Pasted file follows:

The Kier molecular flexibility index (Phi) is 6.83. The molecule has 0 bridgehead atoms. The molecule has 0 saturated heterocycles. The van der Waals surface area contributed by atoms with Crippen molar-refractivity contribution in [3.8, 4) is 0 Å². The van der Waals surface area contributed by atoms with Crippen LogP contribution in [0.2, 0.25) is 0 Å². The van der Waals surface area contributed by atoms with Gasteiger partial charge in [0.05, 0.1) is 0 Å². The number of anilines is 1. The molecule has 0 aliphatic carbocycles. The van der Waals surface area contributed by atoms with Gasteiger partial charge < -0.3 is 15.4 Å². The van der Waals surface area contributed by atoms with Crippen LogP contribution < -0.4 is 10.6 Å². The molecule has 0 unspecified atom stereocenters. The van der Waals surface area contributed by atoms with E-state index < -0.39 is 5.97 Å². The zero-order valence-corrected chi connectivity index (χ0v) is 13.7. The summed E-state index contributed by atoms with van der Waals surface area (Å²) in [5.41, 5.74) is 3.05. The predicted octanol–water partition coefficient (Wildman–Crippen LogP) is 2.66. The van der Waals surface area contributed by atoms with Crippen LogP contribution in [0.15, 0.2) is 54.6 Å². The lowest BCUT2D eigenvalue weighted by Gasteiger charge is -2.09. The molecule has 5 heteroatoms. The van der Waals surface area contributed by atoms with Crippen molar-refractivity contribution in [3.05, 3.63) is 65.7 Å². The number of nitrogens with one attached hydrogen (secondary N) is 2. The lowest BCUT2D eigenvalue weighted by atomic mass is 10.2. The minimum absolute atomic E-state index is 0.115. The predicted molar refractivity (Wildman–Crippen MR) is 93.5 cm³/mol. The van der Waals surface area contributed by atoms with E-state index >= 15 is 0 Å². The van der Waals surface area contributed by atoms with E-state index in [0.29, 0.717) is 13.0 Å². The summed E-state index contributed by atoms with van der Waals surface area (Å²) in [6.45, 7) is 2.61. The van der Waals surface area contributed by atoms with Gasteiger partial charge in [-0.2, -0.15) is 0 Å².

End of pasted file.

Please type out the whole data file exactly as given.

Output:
The Kier molecular flexibility index (Phi) is 6.83. The molecule has 0 bridgehead atoms. The molecule has 0 saturated heterocycles. The van der Waals surface area contributed by atoms with Crippen molar-refractivity contribution in [3.8, 4) is 0 Å². The van der Waals surface area contributed by atoms with Crippen LogP contribution in [0.2, 0.25) is 0 Å². The van der Waals surface area contributed by atoms with Gasteiger partial charge in [0.05, 0.1) is 0 Å². The number of anilines is 1. The molecule has 0 aliphatic carbocycles. The van der Waals surface area contributed by atoms with Gasteiger partial charge < -0.3 is 15.4 Å². The van der Waals surface area contributed by atoms with Crippen LogP contribution < -0.4 is 10.6 Å². The molecule has 0 unspecified atom stereocenters. The van der Waals surface area contributed by atoms with E-state index < -0.39 is 5.97 Å². The zero-order valence-corrected chi connectivity index (χ0v) is 13.7. The summed E-state index contributed by atoms with van der Waals surface area (Å²) in [5.41, 5.74) is 3.05. The predicted octanol–water partition coefficient (Wildman–Crippen LogP) is 2.66. The van der Waals surface area contributed by atoms with Crippen LogP contribution in [0.15, 0.2) is 54.6 Å². The lowest BCUT2D eigenvalue weighted by Gasteiger charge is -2.09. The molecule has 5 heteroatoms. The van der Waals surface area contributed by atoms with Crippen molar-refractivity contribution in [3.05, 3.63) is 65.7 Å². The number of nitrogens with one attached hydrogen (secondary N) is 2. The lowest BCUT2D eigenvalue weighted by atomic mass is 10.2. The minimum absolute atomic E-state index is 0.115. The predicted molar refractivity (Wildman–Crippen MR) is 93.5 cm³/mol. The van der Waals surface area contributed by atoms with E-state index >= 15 is 0 Å². The van der Waals surface area contributed by atoms with E-state index in [0.29, 0.717) is 13.0 Å². The summed E-state index contributed by atoms with van der Waals surface area (Å²) in [6.45, 7) is 2.61. The van der Waals surface area contributed by atoms with Gasteiger partial charge in [-0.2, -0.15) is 0 Å².